Treatment with Beta Blockers
Melissa Conrad Stöppler, MD
Melissa Conrad Stöppler, MD, is a U.S. board-certified Anatomic Pathologist with subspecialty training in the fields of Experimental and Molecular Pathology. Dr. Stöppler's educational background includes a BA with Highest Distinction from the University of Virginia and an MD from the University of North Carolina. She completed residency training in Anatomic Pathology at Georgetown University followed by subspecialty fellowship training in molecular diagnostics and experimental pathology.
The class of drugs called beta blockers were given their name because this class of medications counteracts the stimulatory effects of epinephrine (adrenaline) on the so-called beta-adrenergic receptors found in many body tissues, including the nervous system and heart. Normal stimulation of the beta receptors leads to a faster heartbeat along with the constriction of blood vessels, resulting in an overall increase in blood pressure.
Beta blockers, therefore, counteract stimuli that lead to an elevated blood pressure, resulting in a slower pulse rate and a reduction in blood pressure. Both these effects reduce the workload of the heart, so beta blockers are of value in treating the symptoms of angina pectoris, the chest pain brought on by narrowing of the coronary arteries that causes inadequate delivery of oxygen-rich blood to the heart muscle. Beta blockers also are prescribed as treatments for high blood pressure and have been shown to improve survival when administered following a heart attack.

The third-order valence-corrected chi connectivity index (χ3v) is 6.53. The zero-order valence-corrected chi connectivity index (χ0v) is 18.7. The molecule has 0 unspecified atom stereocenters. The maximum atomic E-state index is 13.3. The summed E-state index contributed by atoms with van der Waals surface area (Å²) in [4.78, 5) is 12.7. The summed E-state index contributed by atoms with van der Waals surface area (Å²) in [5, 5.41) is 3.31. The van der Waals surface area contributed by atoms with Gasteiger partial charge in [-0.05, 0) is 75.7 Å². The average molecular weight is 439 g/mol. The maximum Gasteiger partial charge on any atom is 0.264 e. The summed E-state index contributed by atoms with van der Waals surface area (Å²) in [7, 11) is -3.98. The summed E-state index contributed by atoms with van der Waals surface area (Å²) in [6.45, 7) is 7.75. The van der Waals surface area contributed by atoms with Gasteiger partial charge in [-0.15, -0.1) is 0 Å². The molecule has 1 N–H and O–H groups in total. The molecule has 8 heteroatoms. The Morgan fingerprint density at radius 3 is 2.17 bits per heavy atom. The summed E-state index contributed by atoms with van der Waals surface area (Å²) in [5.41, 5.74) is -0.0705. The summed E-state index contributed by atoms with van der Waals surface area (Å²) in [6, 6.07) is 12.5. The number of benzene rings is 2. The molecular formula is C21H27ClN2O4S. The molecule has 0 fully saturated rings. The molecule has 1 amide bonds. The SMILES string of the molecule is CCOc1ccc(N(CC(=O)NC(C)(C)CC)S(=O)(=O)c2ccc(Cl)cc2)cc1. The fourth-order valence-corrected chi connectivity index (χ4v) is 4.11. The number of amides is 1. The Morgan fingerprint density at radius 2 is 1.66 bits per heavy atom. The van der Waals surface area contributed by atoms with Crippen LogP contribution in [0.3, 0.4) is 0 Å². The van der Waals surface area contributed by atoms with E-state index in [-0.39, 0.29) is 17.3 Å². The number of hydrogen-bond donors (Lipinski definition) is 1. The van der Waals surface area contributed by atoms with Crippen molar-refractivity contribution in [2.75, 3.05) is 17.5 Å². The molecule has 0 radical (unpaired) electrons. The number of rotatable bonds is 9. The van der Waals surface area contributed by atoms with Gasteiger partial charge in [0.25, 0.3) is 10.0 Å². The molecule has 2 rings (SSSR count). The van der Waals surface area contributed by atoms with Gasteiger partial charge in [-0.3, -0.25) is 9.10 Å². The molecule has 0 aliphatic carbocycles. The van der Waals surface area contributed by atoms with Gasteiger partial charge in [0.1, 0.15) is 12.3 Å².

Beta blockers can slow the passage of impulses through the heart, so they can also be valuable drugs for the management of cardiac arrhythmias (disruptions in the normal rhythm of the heart beat). Beta blockers have also been used in the treatment of
- social anxiety,
- some kinds of tremors, and
- in certain cases of mitral valve prolapse.
Drowsiness, fatigue, dizziness, and weakness are the most common side effects reported by patients who take beta blockers. Other side effects that may occur are dry mouth and eyes, dry skin, and feelings of coldness in the hands and feet. Less commonly, a decreased sex drive, shortness of breath, and sleep disturbances have been reported. Beta blockers are typically not prescribed for people suffering from asthma due to their potential for triggering an asthma attack.
Examples of common beta blockers include acebutolol (Sectral), propranolol (Inderal), atenolol (Tenormin), bisoprolol (Zebeta), metoprolol (Lopressor), nadolol (Corgard), timolol (Blocadren), nebivolol (Bystolic).
Last Editorial Review: 2/25/2008
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